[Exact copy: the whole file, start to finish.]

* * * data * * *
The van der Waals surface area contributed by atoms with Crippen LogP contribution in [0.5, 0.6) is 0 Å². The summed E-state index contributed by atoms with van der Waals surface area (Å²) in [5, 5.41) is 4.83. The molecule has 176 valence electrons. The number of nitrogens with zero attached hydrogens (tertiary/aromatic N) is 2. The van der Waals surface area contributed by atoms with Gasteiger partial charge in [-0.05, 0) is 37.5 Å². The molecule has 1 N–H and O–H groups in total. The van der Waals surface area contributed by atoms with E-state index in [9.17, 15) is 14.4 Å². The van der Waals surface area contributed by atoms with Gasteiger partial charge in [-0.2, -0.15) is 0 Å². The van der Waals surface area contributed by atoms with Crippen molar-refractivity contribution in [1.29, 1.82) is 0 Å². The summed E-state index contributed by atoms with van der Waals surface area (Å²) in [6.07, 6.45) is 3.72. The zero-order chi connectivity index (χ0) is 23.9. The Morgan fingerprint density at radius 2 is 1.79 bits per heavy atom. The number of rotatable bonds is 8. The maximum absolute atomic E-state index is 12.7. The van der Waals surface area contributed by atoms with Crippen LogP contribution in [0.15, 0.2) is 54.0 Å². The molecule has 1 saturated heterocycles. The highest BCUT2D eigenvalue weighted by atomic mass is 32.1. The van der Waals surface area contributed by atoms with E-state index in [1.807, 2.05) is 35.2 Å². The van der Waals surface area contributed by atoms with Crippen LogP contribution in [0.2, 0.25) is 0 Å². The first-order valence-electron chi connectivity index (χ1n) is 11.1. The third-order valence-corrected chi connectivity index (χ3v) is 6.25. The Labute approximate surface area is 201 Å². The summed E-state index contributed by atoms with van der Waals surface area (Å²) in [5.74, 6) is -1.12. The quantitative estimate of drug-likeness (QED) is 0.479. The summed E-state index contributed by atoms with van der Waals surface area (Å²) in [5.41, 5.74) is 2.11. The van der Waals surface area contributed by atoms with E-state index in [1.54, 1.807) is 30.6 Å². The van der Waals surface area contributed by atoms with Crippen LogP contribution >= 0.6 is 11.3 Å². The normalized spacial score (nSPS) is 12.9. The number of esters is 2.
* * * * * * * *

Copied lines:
The van der Waals surface area contributed by atoms with Crippen LogP contribution in [0.5, 0.6) is 0 Å². The summed E-state index contributed by atoms with van der Waals surface area (Å²) in [5, 5.41) is 4.83. The molecule has 176 valence electrons. The number of nitrogens with zero attached hydrogens (tertiary/aromatic N) is 2. The van der Waals surface area contributed by atoms with Gasteiger partial charge in [-0.05, 0) is 37.5 Å². The molecule has 1 N–H and O–H groups in total. The van der Waals surface area contributed by atoms with E-state index in [9.17, 15) is 14.4 Å². The van der Waals surface area contributed by atoms with Gasteiger partial charge in [-0.2, -0.15) is 0 Å². The van der Waals surface area contributed by atoms with Crippen molar-refractivity contribution in [1.29, 1.82) is 0 Å². The summed E-state index contributed by atoms with van der Waals surface area (Å²) in [6.07, 6.45) is 3.72. The zero-order chi connectivity index (χ0) is 23.9. The Morgan fingerprint density at radius 2 is 1.79 bits per heavy atom. The number of rotatable bonds is 8. The maximum absolute atomic E-state index is 12.7. The van der Waals surface area contributed by atoms with Crippen LogP contribution in [0.15, 0.2) is 54.0 Å². The molecule has 1 saturated heterocycles. The highest BCUT2D eigenvalue weighted by atomic mass is 32.1. The van der Waals surface area contributed by atoms with E-state index in [1.807, 2.05) is 35.2 Å². The van der Waals surface area contributed by atoms with Crippen LogP contribution in [0.2, 0.25) is 0 Å². The first-order valence-electron chi connectivity index (χ1n) is 11.1. The third-order valence-corrected chi connectivity index (χ3v) is 6.25. The Labute approximate surface area is 201 Å². The summed E-state index contributed by atoms with van der Waals surface area (Å²) in [5.74, 6) is -1.12. The quantitative estimate of drug-likeness (QED) is 0.479. The summed E-state index contributed by atoms with van der Waals surface area (Å²) in [5.41, 5.74) is 2.11. The van der Waals surface area contributed by atoms with E-state index in [1.54, 1.807) is 30.6 Å². The van der Waals surface area contributed by atoms with Crippen LogP contribution >= 0.6 is 11.3 Å². The normalized spacial score (nSPS) is 12.9. The number of esters is 2.